Structured sale

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A structured sale is a special type of installment sale pursuant to the Internal Revenue Code.[1] Installment sales permit sellers to defer recognition of gains on the sale of a business or real estate to the tax year in which the related sale proceeds are received. Structured sales allow the seller of an asset to pay taxes over time while having the payments guaranteed by a high credit quality alternate obligor, who accepts assignment of the buyers periodic payment obligation. Transactions can currently be done as small as $100,000.

In a structured sale, rather than the buyer paying the installments, the buyer pays cash, some of which is used as consideration for a third party assignment company to accept the payment obligation. The assignment company then purchases an annuity from a life insurance company with high financial ratings from A. M. Best. Case law and administrative precedents support recognition of the original contract terms after a substitution of obligors.[2] In addition, a properly handled transaction will avoid issues with constructive receipt and economic benefit. There are also some companies that use Key Man Life Insurance Policies in place of annuities, which provides the added protection of a death benefit to the seller as well as a payout that continues long after the seller passes. This may preferable when the seller is interested in passing wealth to their beneficiaries after death. A Key Man Policy may also pay out more than an annuity in certain circumstances.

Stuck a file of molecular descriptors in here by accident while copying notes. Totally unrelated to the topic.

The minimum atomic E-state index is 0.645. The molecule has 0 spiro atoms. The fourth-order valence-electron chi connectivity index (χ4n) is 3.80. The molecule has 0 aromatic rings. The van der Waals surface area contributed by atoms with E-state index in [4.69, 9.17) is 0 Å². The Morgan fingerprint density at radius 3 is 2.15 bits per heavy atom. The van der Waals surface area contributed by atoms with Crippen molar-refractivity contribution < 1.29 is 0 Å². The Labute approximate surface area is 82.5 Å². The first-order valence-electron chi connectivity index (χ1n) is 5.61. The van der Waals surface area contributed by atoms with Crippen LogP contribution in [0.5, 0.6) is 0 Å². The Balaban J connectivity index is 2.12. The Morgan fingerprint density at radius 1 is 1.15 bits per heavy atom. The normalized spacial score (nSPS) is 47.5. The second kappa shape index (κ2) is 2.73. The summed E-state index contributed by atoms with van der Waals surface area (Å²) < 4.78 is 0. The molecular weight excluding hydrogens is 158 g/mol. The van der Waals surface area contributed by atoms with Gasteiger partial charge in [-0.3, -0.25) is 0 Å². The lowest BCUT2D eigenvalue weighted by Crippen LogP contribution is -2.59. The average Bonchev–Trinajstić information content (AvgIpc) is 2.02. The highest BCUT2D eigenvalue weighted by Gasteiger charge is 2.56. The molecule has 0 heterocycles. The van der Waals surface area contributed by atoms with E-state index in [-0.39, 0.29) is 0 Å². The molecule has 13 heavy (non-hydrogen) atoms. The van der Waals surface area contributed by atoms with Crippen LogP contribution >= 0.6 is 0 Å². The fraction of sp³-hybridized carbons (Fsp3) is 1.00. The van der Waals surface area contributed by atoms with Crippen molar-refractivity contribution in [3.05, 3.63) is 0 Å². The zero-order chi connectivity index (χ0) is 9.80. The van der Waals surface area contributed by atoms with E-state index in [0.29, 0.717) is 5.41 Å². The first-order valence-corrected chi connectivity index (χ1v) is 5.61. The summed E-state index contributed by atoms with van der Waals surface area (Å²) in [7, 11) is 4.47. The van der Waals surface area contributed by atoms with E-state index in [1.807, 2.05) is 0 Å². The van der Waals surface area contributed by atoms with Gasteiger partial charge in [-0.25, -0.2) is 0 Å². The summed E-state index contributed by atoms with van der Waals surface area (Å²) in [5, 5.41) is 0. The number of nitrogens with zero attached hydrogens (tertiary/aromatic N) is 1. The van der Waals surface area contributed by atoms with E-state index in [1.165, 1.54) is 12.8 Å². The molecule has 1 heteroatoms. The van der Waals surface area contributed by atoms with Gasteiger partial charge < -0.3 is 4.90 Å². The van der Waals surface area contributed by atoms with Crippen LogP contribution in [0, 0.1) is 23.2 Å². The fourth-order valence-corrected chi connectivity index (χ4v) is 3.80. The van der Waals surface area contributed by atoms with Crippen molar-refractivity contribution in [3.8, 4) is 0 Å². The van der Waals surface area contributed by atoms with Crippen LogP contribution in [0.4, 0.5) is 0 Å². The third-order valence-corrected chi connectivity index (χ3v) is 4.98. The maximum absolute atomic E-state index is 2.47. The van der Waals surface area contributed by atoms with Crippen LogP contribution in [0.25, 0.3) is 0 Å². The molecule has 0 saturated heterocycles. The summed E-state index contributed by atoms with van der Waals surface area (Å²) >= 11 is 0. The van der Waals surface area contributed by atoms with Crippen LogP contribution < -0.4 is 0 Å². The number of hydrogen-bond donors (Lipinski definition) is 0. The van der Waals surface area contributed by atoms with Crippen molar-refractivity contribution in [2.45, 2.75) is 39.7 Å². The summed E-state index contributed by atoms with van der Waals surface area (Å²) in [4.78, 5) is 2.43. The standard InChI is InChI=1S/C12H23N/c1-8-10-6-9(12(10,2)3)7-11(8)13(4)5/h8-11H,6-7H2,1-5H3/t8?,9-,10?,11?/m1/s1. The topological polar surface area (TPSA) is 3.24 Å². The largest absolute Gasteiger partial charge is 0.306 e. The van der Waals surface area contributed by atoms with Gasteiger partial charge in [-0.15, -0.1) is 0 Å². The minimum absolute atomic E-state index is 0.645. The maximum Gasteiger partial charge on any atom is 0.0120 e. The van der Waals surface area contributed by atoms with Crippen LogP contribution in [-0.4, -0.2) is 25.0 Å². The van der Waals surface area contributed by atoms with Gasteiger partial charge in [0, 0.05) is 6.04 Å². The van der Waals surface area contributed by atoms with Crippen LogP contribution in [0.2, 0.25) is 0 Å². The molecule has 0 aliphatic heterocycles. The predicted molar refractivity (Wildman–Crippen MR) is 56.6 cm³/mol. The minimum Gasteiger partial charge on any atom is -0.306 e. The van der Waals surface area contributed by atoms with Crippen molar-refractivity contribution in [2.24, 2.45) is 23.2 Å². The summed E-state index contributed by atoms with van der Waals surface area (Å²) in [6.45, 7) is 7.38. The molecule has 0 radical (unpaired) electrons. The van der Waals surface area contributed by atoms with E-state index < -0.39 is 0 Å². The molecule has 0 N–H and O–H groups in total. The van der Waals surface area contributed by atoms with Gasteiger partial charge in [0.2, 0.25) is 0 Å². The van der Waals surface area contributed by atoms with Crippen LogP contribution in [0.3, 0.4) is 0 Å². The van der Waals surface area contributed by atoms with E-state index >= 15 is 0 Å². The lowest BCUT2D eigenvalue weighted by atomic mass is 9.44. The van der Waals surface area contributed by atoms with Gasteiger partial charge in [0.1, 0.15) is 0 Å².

While negotiating the installment payments, the seller is free to design payment streams with a great deal of flexibility. Each installment payment to the seller has three components: deferred return of basis, deferred capital gain, and ordinary income earned on the money in the annuity. Under the doctrine of constructive receipt, with a properly documented structured sale, no taxable event is recognized unless a payment is actually received. Taxation is the same as if the buyer were making installment payments directly.

Structured sales are an alternative to a section 1031 exchange, which defers recognition of capital gain, but forces the seller to continue holding some form of property. Structured sales work well for sellers who want to create a continuing stream of income without management worries. Retiring business owners and downsizing homeowners are examples of sellers who can benefit.

The structured sale must be documented, and money must be handled in such a way that the ultimate recipient is not treated as having constructively received the payment prior to the time it is actually paid. For the buyer, there is no difference from a traditional cash-and-title-now deal, except for additional paperwork. Because of tax advantages to the seller, structuring the sale might, however, make the buyer's offer more attractive. Because the buyer has paid in full, the buyer gets full title at time of closing.

There are no direct fees to the buyer or seller to employ the structured sale strategy. The structured settlement specialist who implements the transaction is paid directly by the life insurance company that writes the annuity.

The internal rate of return is comparable to long term high quality debt instruments.

Although Allstate Life was the originator of the structured sale concept, it departed the structured settlement business in 2013. New entrants to the market include TFSS, Treasury Funded Structured Settlements as well as South Peak Capital who specialize in Life Insurance Backed Structured Installment Sales (LIBSIS).

Internal Revenue Service Private Letter Ruling 150850-07 dated June 2, 2008 confirmed that the taxpayer does not constructively receive payment for tax purposes until the actual cash payment is made pursuant to a properly drafted non-qualified assignment.

Notes[edit]

  1. ^ 26 U.S.C. § 453.
  2. ^ See IRS Revenue R-ling 82-122, 1982-1 C.B. 80 (Jan. 1, 1982) (amplifying IRS Rev. R-l. 75-457); Wynne v. Commissioner, 47 B.T.A. 731 (1942); and Cunningham v. Commissioner, 44 T.C. 103 (1965).